Merced has suspended its collection of developer fees that pay for regional transportation projects, leaving just two Merced County cities paying into the project money pot.
The City Council voted 4-2 for a two-year suspension of those developer fees. Most of the cities in the county have stopped asking developers to pay into the regional projects fund at least temporarily. At the same time, voters will be asked in November if they want a half-cent sales tax to fund such work.
Mayor Stan Thurston and Councilman Michael Belluomini cast the dissenting votes Tuesday, and Councilman Noah Lor was absent. City staffers said the city charges a number of fees to developers and they can add up, becoming a roadblock to some.
Thurston said developers set to make money in Merced should pay for the increased traffic in the region that leads to wear and tear on roads. “If new builders don’t want to contribute to impact fees, maybe we don’t want them,” he said.
Since 2005, the developer fee has generated $13 million, according to numbers from Merced County Association of Governments. The regional dollars are meant for work on projects such as Campus Parkway, the Atwater-Merced Expressway and Highway 59.
If new builders don’t want to contribute to impact fees, maybe we don’t want them.
Mayor Stan Thurston
Thurston said the work done in the past decade on those regional roads is thanks to the pool of money collected from developers.
After Tuesday’s vote, only Atwater, Gustine and unincorporated parts of Merced County require developers to pay into the regional transportation pool of dollars.
The total amount of fees charged in Merced can leave developers scratching their heads, according to Vishnu “Vic” Patel, whose family-owned company develops hotels in the Central Valley. Patel and his family are looking to build an 87-room Marriott hotel on an empty lot near where Parsons Avenue meets Highway 99.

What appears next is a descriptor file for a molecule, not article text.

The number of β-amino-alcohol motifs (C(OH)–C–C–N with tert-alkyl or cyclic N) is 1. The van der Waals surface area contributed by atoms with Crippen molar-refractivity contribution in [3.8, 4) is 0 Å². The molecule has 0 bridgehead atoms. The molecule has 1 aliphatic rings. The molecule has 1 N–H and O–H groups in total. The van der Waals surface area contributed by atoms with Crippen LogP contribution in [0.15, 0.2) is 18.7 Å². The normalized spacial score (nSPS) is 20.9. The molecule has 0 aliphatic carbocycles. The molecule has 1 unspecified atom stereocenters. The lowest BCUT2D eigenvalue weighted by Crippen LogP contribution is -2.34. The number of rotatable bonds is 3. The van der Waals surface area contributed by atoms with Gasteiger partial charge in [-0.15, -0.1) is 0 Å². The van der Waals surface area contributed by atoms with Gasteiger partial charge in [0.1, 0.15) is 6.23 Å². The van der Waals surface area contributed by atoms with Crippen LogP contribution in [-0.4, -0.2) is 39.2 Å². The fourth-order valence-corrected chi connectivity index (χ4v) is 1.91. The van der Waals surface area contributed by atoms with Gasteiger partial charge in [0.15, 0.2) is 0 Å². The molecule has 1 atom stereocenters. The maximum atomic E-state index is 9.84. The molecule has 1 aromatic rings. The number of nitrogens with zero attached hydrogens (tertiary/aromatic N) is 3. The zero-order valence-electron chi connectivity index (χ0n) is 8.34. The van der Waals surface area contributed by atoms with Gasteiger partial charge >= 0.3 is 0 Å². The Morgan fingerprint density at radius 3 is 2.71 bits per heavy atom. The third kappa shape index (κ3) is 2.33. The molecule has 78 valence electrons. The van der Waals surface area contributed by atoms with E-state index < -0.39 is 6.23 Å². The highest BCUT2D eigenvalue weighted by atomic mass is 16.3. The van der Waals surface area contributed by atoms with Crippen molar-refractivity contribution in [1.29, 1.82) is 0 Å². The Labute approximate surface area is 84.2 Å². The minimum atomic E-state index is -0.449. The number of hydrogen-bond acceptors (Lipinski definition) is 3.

He estimates that the regional fee would have cost him $123,000, for a total of $800,000 in fees on the $11 million project. “(I) kind of start questioning – me as a developer – does it make sense to do it here?” Patel said.
Supporters of the suspension said Merced could benefit by making it easier to build in town. Councilman Kevin Blake said Merced did well to suspend fees, an extra effort to remain competitive with other towns looking for developers.
It creates local jobs and helps local small businesses. It’s very important.
Councilman Kevin Blake
“It creates local jobs and helps local small businesses,” he said. “It’s very important.”
The Merced County Association of Governments last week approved a measure that will ask the county to put a proposed tax on the November ballot. It would raise the county’s sales tax by a half-cent to pay for local and regional road projects, generating an estimated $15 million a year, and $450 million over the tax’s 30-year lifespan.
Supporters of the proposed tax say it is needed to compete for state and federal funding that typically is awarded to “self-help” counties that contribute toward transportation costs. Developer fees can be used the same way.
Marjie Kirn, the executive director of the association, said the developer fees and the half-cent measure were thought up in the past decade as a way for all interested parties to pay to maintain roads.
“Really, they go hand in hand,” she said. “The measure and the regional transportation impact fee are tools in the toolbox.”